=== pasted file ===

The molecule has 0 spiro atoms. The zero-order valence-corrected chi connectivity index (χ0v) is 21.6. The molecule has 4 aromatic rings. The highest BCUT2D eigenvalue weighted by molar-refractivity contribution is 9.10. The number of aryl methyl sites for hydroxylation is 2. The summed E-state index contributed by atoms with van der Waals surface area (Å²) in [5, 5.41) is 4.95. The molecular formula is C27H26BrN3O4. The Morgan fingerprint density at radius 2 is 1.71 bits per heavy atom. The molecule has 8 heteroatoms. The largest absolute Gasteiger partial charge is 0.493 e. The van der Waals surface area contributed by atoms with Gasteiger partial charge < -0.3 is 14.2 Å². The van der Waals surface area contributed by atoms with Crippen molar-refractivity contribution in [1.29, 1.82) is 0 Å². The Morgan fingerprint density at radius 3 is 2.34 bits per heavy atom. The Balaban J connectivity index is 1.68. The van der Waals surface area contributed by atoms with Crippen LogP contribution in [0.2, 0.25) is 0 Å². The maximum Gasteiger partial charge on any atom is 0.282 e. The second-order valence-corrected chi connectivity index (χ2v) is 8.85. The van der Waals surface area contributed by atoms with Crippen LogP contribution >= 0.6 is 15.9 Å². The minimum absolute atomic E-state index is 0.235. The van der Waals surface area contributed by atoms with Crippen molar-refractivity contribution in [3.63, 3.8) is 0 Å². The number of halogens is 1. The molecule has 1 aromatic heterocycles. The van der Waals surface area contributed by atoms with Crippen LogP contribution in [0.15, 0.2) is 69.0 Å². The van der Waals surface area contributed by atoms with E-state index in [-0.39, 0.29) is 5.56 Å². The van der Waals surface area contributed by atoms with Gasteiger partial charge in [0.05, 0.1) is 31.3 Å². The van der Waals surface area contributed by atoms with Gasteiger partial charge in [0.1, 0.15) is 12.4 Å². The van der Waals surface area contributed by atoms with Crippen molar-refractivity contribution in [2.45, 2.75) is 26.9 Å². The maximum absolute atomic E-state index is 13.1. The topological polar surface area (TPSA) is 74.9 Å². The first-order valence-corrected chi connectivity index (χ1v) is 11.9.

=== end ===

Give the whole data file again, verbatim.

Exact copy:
The molecule has 0 spiro atoms. The zero-order valence-corrected chi connectivity index (χ0v) is 21.6. The molecule has 4 aromatic rings. The highest BCUT2D eigenvalue weighted by molar-refractivity contribution is 9.10. The number of aryl methyl sites for hydroxylation is 2. The summed E-state index contributed by atoms with van der Waals surface area (Å²) in [5, 5.41) is 4.95. The molecular formula is C27H26BrN3O4. The Morgan fingerprint density at radius 2 is 1.71 bits per heavy atom. The molecule has 8 heteroatoms. The largest absolute Gasteiger partial charge is 0.493 e. The van der Waals surface area contributed by atoms with Gasteiger partial charge < -0.3 is 14.2 Å². The van der Waals surface area contributed by atoms with Crippen molar-refractivity contribution in [1.29, 1.82) is 0 Å². The Morgan fingerprint density at radius 3 is 2.34 bits per heavy atom. The Balaban J connectivity index is 1.68. The van der Waals surface area contributed by atoms with Crippen LogP contribution in [0.2, 0.25) is 0 Å². The maximum Gasteiger partial charge on any atom is 0.282 e. The second-order valence-corrected chi connectivity index (χ2v) is 8.85. The van der Waals surface area contributed by atoms with Crippen LogP contribution >= 0.6 is 15.9 Å². The minimum absolute atomic E-state index is 0.235. The van der Waals surface area contributed by atoms with Crippen molar-refractivity contribution in [3.63, 3.8) is 0 Å². The number of halogens is 1. The molecule has 1 aromatic heterocycles. The van der Waals surface area contributed by atoms with Crippen LogP contribution in [0.15, 0.2) is 69.0 Å². The van der Waals surface area contributed by atoms with E-state index in [-0.39, 0.29) is 5.56 Å². The van der Waals surface area contributed by atoms with Gasteiger partial charge in [0.05, 0.1) is 31.3 Å². The van der Waals surface area contributed by atoms with Gasteiger partial charge in [0.1, 0.15) is 12.4 Å². The van der Waals surface area contributed by atoms with Crippen molar-refractivity contribution in [2.45, 2.75) is 26.9 Å². The maximum absolute atomic E-state index is 13.1. The topological polar surface area (TPSA) is 74.9 Å². The first-order valence-corrected chi connectivity index (χ1v) is 11.9.